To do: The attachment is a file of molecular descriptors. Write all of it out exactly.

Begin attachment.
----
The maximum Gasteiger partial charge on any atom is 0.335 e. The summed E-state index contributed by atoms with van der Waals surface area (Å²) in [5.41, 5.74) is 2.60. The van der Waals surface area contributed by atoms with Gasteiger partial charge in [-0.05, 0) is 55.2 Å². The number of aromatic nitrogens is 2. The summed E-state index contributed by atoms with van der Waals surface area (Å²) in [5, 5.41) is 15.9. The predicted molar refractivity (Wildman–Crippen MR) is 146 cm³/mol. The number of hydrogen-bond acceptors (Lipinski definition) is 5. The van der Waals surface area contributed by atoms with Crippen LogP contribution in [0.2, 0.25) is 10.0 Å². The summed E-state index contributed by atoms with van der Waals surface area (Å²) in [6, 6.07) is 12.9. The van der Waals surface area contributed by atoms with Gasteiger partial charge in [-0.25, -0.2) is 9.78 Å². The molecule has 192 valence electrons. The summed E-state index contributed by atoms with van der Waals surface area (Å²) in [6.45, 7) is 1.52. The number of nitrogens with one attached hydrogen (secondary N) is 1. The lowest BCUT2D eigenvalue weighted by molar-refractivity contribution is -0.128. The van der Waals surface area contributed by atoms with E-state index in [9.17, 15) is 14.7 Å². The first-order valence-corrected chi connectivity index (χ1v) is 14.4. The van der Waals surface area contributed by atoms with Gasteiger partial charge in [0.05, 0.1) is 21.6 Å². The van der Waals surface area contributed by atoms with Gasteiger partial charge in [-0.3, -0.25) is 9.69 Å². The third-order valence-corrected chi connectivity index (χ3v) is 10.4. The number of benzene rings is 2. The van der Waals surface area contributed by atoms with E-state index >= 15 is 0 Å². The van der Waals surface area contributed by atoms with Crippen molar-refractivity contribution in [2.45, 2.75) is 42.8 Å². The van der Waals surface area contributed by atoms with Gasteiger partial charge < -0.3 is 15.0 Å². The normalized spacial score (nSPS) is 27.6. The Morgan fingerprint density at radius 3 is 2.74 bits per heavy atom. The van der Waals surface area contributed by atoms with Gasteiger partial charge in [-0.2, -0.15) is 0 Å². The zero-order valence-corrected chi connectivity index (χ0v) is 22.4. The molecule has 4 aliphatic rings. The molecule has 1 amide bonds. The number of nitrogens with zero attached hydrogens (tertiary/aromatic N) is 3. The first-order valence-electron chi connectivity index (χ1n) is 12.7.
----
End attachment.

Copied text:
The maximum Gasteiger partial charge on any atom is 0.335 e. The summed E-state index contributed by atoms with van der Waals surface area (Å²) in [5.41, 5.74) is 2.60. The van der Waals surface area contributed by atoms with Gasteiger partial charge in [-0.05, 0) is 55.2 Å². The number of aromatic nitrogens is 2. The summed E-state index contributed by atoms with van der Waals surface area (Å²) in [5, 5.41) is 15.9. The predicted molar refractivity (Wildman–Crippen MR) is 146 cm³/mol. The number of hydrogen-bond acceptors (Lipinski definition) is 5. The van der Waals surface area contributed by atoms with Crippen LogP contribution in [0.2, 0.25) is 10.0 Å². The summed E-state index contributed by atoms with van der Waals surface area (Å²) in [6, 6.07) is 12.9. The van der Waals surface area contributed by atoms with Gasteiger partial charge in [-0.25, -0.2) is 9.78 Å². The molecule has 192 valence electrons. The summed E-state index contributed by atoms with van der Waals surface area (Å²) in [6.45, 7) is 1.52. The number of nitrogens with one attached hydrogen (secondary N) is 1. The lowest BCUT2D eigenvalue weighted by molar-refractivity contribution is -0.128. The van der Waals surface area contributed by atoms with E-state index in [9.17, 15) is 14.7 Å². The first-order valence-corrected chi connectivity index (χ1v) is 14.4. The van der Waals surface area contributed by atoms with Gasteiger partial charge in [0.05, 0.1) is 21.6 Å². The van der Waals surface area contributed by atoms with Gasteiger partial charge in [-0.3, -0.25) is 9.69 Å². The third-order valence-corrected chi connectivity index (χ3v) is 10.4. The number of benzene rings is 2. The van der Waals surface area contributed by atoms with E-state index >= 15 is 0 Å². The van der Waals surface area contributed by atoms with Crippen molar-refractivity contribution in [2.45, 2.75) is 42.8 Å². The van der Waals surface area contributed by atoms with Gasteiger partial charge < -0.3 is 15.0 Å². The normalized spacial score (nSPS) is 27.6. The Morgan fingerprint density at radius 3 is 2.74 bits per heavy atom. The van der Waals surface area contributed by atoms with Gasteiger partial charge in [-0.2, -0.15) is 0 Å². The zero-order valence-corrected chi connectivity index (χ0v) is 22.4. The molecule has 4 aliphatic rings. The molecule has 1 amide bonds. The number of nitrogens with zero attached hydrogens (tertiary/aromatic N) is 3. The first-order valence-electron chi connectivity index (χ1n) is 12.7.